Whbee pointed out that there are more than 600,000 Druse in Syria, and said that in order to survive the war raging there, were staying neutral and were concerned only with defending themselves.

He also complained that the Syrian regime had left the Druse largely to fend for themselves without proper weaponry. The Druse fighting against Islamist groups actually benefit the regime, he added.
To read the entire article click here.

Monday, September 7, 2015

Analysis: Russia taking advantage of West’s inaction to keep Assad in power

by Ariel Ben Solomon
Jerusalem Post
September 7, 2015

Expert tells ‘Post’: Moscow "has definitely raised the quality of equipment it is sending" to Syria.

Russia's President Vladimir Putin (R) and Syrian President Bashar Assad shake hands as they meet in the Kremlin. (photo credit:REUTERS)

Russia’s recent military buildup in Syria has sparked concern in Western capitals as Vladimir Putin again appears to be shrewdly calculating that the West will not significantly counter his moves.

The Russian president’s annexation of Ukraine’s Crimea region last year was not strongly resisted by the Europeans or Americans, and the Kremlin likely expects even less resistance to its involvement a half-world away.

Russia’s efforts to maintain its Syrian ally and build inroads with Egypt and elsewhere represent its contest with the US for power and influence in the region.

US Secretary of State John Kerry told his Russian counterpart on Saturday the United States was deeply concerned about reports that Moscow was moving toward a major military build-up in Syria widely seen as aimed at bolstering President Bashar Assad.

US authorities have detected “worrisome preparatory steps,” including the transport of prefabricated housing units for hundreds of people to a Syrian airfield, which could signal that Russia is readying deployment of heavy military assets there, a senior US official told Reuters.

The official, speaking on condition of anonymity, said Moscow’s exact intentions remained unclear but that Kerry called Russian Foreign Minister Sergei Lavrov to leave no doubt of the US position.

The State Department pointed to media accounts suggesting an “imminent enhanced Russian military build-up” in Syria.

However, experts told The Jerusalem Post on Sunday that it is highly unlikely that Moscow will insert its army into Syria to fight for Assad’s regime.

Nikolay Kozhanov, a non-resident fellow at Carnegie Moscow Center and a visiting fellow at Chatham House London, told the Post on Sunday that recent media speculation that Russia could get more deeply involved in Syria and even fight for Assad’s regime are exaggerated.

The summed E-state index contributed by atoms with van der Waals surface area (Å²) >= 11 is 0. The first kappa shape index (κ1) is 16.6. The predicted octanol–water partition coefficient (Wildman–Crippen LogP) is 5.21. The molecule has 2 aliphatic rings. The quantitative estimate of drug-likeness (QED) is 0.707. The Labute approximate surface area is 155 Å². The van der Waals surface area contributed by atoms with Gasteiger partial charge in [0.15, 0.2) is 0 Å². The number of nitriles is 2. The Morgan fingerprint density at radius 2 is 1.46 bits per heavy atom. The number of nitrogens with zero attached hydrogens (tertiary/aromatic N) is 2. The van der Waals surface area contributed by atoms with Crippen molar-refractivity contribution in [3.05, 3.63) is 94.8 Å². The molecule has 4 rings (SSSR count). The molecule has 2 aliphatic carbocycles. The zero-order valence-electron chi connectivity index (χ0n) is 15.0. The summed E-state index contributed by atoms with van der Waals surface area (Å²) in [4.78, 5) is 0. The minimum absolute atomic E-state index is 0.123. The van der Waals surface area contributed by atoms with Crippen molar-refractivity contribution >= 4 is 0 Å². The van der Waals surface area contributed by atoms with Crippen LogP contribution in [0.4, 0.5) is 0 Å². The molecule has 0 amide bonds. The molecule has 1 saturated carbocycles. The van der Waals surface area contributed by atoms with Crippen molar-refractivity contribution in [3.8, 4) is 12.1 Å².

However, he said, his talks with people in Russia and Syria reveal that Moscow “has definitely raised the quality of equipment it is sending,” adding that Russia is “raising the stakes.”

More advanced equipment, such as armored trucks and civilian drones are being sent, but Russian society and its military “have no intention to send people on the ground,” said Kozhanov. The experience fighting radical Islamic groups in the southern Russian region of Chechnya adds to the sentiment in Russia.

What they are doing is increasing the quality of equipment and adding the advisers necessary to train Syrian forces to use it.

Kozhanov suggested that it is possible that Russian aviation and special forces are active in Syria in a supporting role.

Asked if he sees a change in Russia’s Syria policy, Kozhanov replied that he does not see so much change, as more continuity in its Syria policy, which is meant to keep the regime’s stronghold in the Mediterranean coastal province of Latakia from collapsing.

Middle East Quarterly editor Prof. Efraim Karsh, a Middle East scholar at King’s College in London and Bar-Ilan University’s Begin-Sadat Center for Strategic Studies told the Post, “Russia has historically been extremely careful in committing ‘boots on the ground’ in Third World conflicts – as opposed to arms shipment and advisory support.”

Russia has done so only when seeing no other choice, he said.

“Hence I seriously doubt whether Russian troops will be fighting in Syria,” he added.

Yet, he continued, Putin tends to use whatever means he has to undermine Western anti-Russian measures, as he did in the Ukrainian crisis.

“And what can be better than this, having the Europeans tear each other apart over the escalating refugee crisis and forgetting all about the Ukraine.”

Ariel Cohen, a senior fellow at the Atlantic Council and director of the Center for Energy, Natural Resources and Geopolitics at the Institute for Analysis of Global Security in Washington, told thePost that Russia has ambitions to be an equal partner with the US in Syria and the Middle East.

“To accomplish that, it is projecting power into Syria to protect Assad and fight ISIS, so that it becomes an ‘indispensable party’ to the final settlement.

To read the entire article click here.

Syrian Druse stand between ISIS and Israeli border, Druse sheikh warns

by Ariel Ben Solomon
Jerusalem Post
September 7, 2015

The Druse in Sweida are preparing for war and will fight if they have to, Israeli Druse spiritual leader Sheikh Maufak Tarif told the 'Post'.

An Israeli soldier sits atop a tank during an exercise in the Golan Heights, near the ceasefire line between Israel and Syria. (photo credit:REUTERS)